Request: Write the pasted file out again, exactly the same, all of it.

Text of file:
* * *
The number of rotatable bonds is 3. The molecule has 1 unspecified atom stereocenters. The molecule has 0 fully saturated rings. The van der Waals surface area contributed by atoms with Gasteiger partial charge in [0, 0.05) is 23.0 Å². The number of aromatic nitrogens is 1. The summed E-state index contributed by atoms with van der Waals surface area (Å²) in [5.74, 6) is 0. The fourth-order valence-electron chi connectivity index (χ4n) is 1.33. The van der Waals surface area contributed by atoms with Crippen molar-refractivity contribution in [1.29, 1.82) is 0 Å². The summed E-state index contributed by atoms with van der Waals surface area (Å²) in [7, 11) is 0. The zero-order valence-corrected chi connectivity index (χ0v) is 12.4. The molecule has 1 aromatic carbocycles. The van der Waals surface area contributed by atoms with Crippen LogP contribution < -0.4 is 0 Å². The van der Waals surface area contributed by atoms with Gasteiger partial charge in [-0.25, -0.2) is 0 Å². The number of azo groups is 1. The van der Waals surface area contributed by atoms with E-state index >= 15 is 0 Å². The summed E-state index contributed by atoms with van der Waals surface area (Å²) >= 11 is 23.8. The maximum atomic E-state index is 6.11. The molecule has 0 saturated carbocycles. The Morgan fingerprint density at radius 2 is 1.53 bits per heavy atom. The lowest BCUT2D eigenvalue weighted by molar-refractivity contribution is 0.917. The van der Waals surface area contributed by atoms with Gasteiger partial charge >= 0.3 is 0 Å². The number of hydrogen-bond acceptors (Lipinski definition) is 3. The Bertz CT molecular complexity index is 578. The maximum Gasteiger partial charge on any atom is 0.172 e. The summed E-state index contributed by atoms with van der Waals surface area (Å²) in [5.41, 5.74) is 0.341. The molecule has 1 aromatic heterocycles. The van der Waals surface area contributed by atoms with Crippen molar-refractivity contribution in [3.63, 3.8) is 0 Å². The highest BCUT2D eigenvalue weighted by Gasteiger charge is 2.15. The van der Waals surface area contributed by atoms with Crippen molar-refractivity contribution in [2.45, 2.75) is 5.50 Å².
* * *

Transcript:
The number of rotatable bonds is 3. The molecule has 1 unspecified atom stereocenters. The molecule has 0 fully saturated rings. The van der Waals surface area contributed by atoms with Gasteiger partial charge in [0, 0.05) is 23.0 Å². The number of aromatic nitrogens is 1. The summed E-state index contributed by atoms with van der Waals surface area (Å²) in [5.74, 6) is 0. The fourth-order valence-electron chi connectivity index (χ4n) is 1.33. The van der Waals surface area contributed by atoms with Crippen molar-refractivity contribution in [1.29, 1.82) is 0 Å². The summed E-state index contributed by atoms with van der Waals surface area (Å²) in [7, 11) is 0. The zero-order valence-corrected chi connectivity index (χ0v) is 12.4. The molecule has 1 aromatic carbocycles. The van der Waals surface area contributed by atoms with Crippen LogP contribution < -0.4 is 0 Å². The van der Waals surface area contributed by atoms with Gasteiger partial charge in [-0.25, -0.2) is 0 Å². The number of azo groups is 1. The van der Waals surface area contributed by atoms with E-state index >= 15 is 0 Å². The summed E-state index contributed by atoms with van der Waals surface area (Å²) >= 11 is 23.8. The maximum atomic E-state index is 6.11. The molecule has 0 saturated carbocycles. The Morgan fingerprint density at radius 2 is 1.53 bits per heavy atom. The lowest BCUT2D eigenvalue weighted by molar-refractivity contribution is 0.917. The van der Waals surface area contributed by atoms with Gasteiger partial charge >= 0.3 is 0 Å². The number of hydrogen-bond acceptors (Lipinski definition) is 3. The Bertz CT molecular complexity index is 578. The maximum Gasteiger partial charge on any atom is 0.172 e. The summed E-state index contributed by atoms with van der Waals surface area (Å²) in [5.41, 5.74) is 0.341. The molecule has 1 aromatic heterocycles. The van der Waals surface area contributed by atoms with Crippen molar-refractivity contribution in [3.63, 3.8) is 0 Å². The highest BCUT2D eigenvalue weighted by Gasteiger charge is 2.15. The van der Waals surface area contributed by atoms with Crippen molar-refractivity contribution in [2.45, 2.75) is 5.50 Å².